The problem is...when artists put out all sorts of colors and values, they've given themselves much room to interpret and try and get it right, but there exists painting outdoors the element of a short window of opportunity.  It is fleeting.  Just putting the paint on the palette and organizing the working space will see changes in the light and subject, and thus your emotive response to it as an artist.  Some artists will never get beyond painting outdoors with the aim to do "sketches"....that perhaps they can take inside with reference photos and make a nicer longer timed effort.  Some will learn to manage their time, their palette, take charge and produce what they feel comfortable to call, "finished paintings."  Neither of these aims is better than the other, just being out there before nature is beneficial and wonderful.

What I have found over the years...is that artists must face themselves, that something drives them, and often change or challenges incur some risk. Artists must actually give themselves some permission to do something out of their routine in effort to see what will come.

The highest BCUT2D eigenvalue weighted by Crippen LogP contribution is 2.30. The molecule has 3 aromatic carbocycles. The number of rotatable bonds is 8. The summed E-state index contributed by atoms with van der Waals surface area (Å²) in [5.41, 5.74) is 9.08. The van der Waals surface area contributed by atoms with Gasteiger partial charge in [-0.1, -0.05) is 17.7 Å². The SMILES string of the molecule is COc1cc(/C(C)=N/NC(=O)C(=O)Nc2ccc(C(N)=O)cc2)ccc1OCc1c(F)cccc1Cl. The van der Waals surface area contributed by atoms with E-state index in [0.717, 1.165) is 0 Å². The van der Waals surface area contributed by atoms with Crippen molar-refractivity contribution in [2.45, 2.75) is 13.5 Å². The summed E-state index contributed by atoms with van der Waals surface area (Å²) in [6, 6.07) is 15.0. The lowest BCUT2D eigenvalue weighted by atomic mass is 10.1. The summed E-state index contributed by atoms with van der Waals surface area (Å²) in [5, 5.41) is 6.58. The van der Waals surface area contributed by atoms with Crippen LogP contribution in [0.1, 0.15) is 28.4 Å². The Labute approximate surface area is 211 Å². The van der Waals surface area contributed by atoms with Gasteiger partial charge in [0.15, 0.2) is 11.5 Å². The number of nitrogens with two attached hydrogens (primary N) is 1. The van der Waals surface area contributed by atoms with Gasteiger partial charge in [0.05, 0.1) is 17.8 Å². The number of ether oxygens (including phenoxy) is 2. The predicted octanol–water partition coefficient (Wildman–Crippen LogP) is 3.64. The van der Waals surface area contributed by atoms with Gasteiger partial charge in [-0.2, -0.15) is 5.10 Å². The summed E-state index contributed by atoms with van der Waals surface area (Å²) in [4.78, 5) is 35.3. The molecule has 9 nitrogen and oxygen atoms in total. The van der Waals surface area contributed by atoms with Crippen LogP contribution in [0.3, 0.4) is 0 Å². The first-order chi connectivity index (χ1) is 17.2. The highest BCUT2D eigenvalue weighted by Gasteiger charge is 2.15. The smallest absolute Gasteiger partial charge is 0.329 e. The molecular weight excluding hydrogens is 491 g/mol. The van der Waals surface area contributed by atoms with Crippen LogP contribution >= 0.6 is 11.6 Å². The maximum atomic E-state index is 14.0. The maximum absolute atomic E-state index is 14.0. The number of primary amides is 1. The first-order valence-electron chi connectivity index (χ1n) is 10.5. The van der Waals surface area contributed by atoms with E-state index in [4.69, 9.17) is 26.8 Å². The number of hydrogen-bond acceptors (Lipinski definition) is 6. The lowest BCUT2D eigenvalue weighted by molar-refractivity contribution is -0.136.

When I take, say the distance that I am seeing behind my main subject or focal point, and choose to lighten the value perhaps even more so than I see it because it will give more prominent voice to my subject in front of it...that is an artistic choice of interpretation cognizant that "paintings work for reasons paintings work"....

That decision to interpret necessarily becomes clearer the more constrained our options are before us.  If I have but four values to work with...and our eyes are capable of seeing nearly 400 values...some serious interpretation and decision making will be forthcoming.